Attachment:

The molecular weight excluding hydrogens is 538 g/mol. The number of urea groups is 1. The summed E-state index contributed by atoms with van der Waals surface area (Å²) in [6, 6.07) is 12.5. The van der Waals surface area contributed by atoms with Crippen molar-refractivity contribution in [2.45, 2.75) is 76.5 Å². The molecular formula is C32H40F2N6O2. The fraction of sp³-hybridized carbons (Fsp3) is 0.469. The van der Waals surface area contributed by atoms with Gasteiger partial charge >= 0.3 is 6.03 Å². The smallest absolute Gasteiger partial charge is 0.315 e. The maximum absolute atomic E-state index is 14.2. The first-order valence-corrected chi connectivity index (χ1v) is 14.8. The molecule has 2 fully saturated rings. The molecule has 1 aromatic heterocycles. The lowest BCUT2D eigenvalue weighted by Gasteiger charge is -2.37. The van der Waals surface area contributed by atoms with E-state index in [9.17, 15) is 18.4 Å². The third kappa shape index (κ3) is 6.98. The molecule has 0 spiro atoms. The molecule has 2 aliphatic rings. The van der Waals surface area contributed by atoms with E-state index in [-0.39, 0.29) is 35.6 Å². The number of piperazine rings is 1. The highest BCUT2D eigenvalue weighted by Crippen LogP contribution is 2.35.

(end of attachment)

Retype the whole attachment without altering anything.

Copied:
The molecular weight excluding hydrogens is 538 g/mol. The number of urea groups is 1. The summed E-state index contributed by atoms with van der Waals surface area (Å²) in [6, 6.07) is 12.5. The van der Waals surface area contributed by atoms with Crippen molar-refractivity contribution in [2.45, 2.75) is 76.5 Å². The molecular formula is C32H40F2N6O2. The fraction of sp³-hybridized carbons (Fsp3) is 0.469. The van der Waals surface area contributed by atoms with Gasteiger partial charge >= 0.3 is 6.03 Å². The smallest absolute Gasteiger partial charge is 0.315 e. The maximum absolute atomic E-state index is 14.2. The first-order valence-corrected chi connectivity index (χ1v) is 14.8. The molecule has 2 fully saturated rings. The molecule has 1 aromatic heterocycles. The lowest BCUT2D eigenvalue weighted by Gasteiger charge is -2.37. The van der Waals surface area contributed by atoms with E-state index in [9.17, 15) is 18.4 Å². The third kappa shape index (κ3) is 6.98. The molecule has 0 spiro atoms. The molecule has 2 aliphatic rings. The van der Waals surface area contributed by atoms with E-state index in [-0.39, 0.29) is 35.6 Å². The number of piperazine rings is 1. The highest BCUT2D eigenvalue weighted by Crippen LogP contribution is 2.35.